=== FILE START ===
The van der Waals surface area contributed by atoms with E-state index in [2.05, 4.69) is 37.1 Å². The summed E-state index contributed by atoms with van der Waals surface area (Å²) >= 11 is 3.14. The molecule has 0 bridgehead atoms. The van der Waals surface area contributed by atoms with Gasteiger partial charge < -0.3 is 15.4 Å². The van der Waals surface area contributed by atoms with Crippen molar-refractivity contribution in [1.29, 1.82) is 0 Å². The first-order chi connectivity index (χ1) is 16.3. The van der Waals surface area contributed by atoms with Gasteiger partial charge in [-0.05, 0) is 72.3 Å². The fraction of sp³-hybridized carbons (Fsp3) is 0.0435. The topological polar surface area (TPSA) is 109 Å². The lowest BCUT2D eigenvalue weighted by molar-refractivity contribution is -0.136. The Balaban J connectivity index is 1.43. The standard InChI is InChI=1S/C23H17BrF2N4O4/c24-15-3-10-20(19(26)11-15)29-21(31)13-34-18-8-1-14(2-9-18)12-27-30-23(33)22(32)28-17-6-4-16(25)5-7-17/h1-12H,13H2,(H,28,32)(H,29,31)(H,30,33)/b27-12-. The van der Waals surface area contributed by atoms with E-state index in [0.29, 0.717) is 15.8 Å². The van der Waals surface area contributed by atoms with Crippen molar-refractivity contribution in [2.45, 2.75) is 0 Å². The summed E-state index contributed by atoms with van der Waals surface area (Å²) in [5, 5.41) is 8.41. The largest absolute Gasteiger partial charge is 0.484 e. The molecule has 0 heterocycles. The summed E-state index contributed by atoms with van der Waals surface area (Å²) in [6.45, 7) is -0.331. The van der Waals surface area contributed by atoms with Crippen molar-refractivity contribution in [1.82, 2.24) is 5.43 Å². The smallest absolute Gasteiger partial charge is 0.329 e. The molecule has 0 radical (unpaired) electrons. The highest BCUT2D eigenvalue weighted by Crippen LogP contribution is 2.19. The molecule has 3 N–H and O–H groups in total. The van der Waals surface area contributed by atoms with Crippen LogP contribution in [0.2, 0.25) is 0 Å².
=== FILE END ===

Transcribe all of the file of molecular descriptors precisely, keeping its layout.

The van der Waals surface area contributed by atoms with E-state index in [2.05, 4.69) is 37.1 Å². The summed E-state index contributed by atoms with van der Waals surface area (Å²) >= 11 is 3.14. The molecule has 0 bridgehead atoms. The van der Waals surface area contributed by atoms with Gasteiger partial charge < -0.3 is 15.4 Å². The van der Waals surface area contributed by atoms with Crippen molar-refractivity contribution in [1.29, 1.82) is 0 Å². The first-order chi connectivity index (χ1) is 16.3. The van der Waals surface area contributed by atoms with Gasteiger partial charge in [-0.05, 0) is 72.3 Å². The fraction of sp³-hybridized carbons (Fsp3) is 0.0435. The topological polar surface area (TPSA) is 109 Å². The lowest BCUT2D eigenvalue weighted by molar-refractivity contribution is -0.136. The Balaban J connectivity index is 1.43. The standard InChI is InChI=1S/C23H17BrF2N4O4/c24-15-3-10-20(19(26)11-15)29-21(31)13-34-18-8-1-14(2-9-18)12-27-30-23(33)22(32)28-17-6-4-16(25)5-7-17/h1-12H,13H2,(H,28,32)(H,29,31)(H,30,33)/b27-12-. The van der Waals surface area contributed by atoms with E-state index in [0.29, 0.717) is 15.8 Å². The van der Waals surface area contributed by atoms with Crippen molar-refractivity contribution in [2.45, 2.75) is 0 Å². The summed E-state index contributed by atoms with van der Waals surface area (Å²) in [5, 5.41) is 8.41. The largest absolute Gasteiger partial charge is 0.484 e. The molecule has 0 heterocycles. The summed E-state index contributed by atoms with van der Waals surface area (Å²) in [6.45, 7) is -0.331. The van der Waals surface area contributed by atoms with Crippen molar-refractivity contribution in [1.82, 2.24) is 5.43 Å². The smallest absolute Gasteiger partial charge is 0.329 e. The molecule has 0 radical (unpaired) electrons. The highest BCUT2D eigenvalue weighted by Crippen LogP contribution is 2.19. The molecule has 3 N–H and O–H groups in total. The van der Waals surface area contributed by atoms with Crippen LogP contribution in [0.2, 0.25) is 0 Å².